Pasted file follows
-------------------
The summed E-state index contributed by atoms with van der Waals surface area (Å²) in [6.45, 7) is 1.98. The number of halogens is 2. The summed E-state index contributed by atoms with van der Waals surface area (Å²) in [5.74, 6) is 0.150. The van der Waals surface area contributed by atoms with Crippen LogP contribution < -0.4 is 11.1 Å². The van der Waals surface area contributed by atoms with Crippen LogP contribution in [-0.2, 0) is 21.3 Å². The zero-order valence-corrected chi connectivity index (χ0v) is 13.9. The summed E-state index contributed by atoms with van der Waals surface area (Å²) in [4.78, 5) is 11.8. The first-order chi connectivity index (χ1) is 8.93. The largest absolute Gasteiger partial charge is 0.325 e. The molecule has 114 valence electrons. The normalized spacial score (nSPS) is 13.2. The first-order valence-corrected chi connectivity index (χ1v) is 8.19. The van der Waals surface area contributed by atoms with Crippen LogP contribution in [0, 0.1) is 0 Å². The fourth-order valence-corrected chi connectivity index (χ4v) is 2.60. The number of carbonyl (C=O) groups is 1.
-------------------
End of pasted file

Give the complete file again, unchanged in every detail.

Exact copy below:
The summed E-state index contributed by atoms with van der Waals surface area (Å²) in [6.45, 7) is 1.98. The number of halogens is 2. The summed E-state index contributed by atoms with van der Waals surface area (Å²) in [5.74, 6) is 0.150. The van der Waals surface area contributed by atoms with Crippen LogP contribution < -0.4 is 11.1 Å². The van der Waals surface area contributed by atoms with Crippen LogP contribution in [-0.2, 0) is 21.3 Å². The zero-order valence-corrected chi connectivity index (χ0v) is 13.9. The summed E-state index contributed by atoms with van der Waals surface area (Å²) in [4.78, 5) is 11.8. The first-order chi connectivity index (χ1) is 8.93. The largest absolute Gasteiger partial charge is 0.325 e. The molecule has 114 valence electrons. The normalized spacial score (nSPS) is 13.2. The first-order valence-corrected chi connectivity index (χ1v) is 8.19. The van der Waals surface area contributed by atoms with Crippen LogP contribution in [0, 0.1) is 0 Å². The fourth-order valence-corrected chi connectivity index (χ4v) is 2.60. The number of carbonyl (C=O) groups is 1.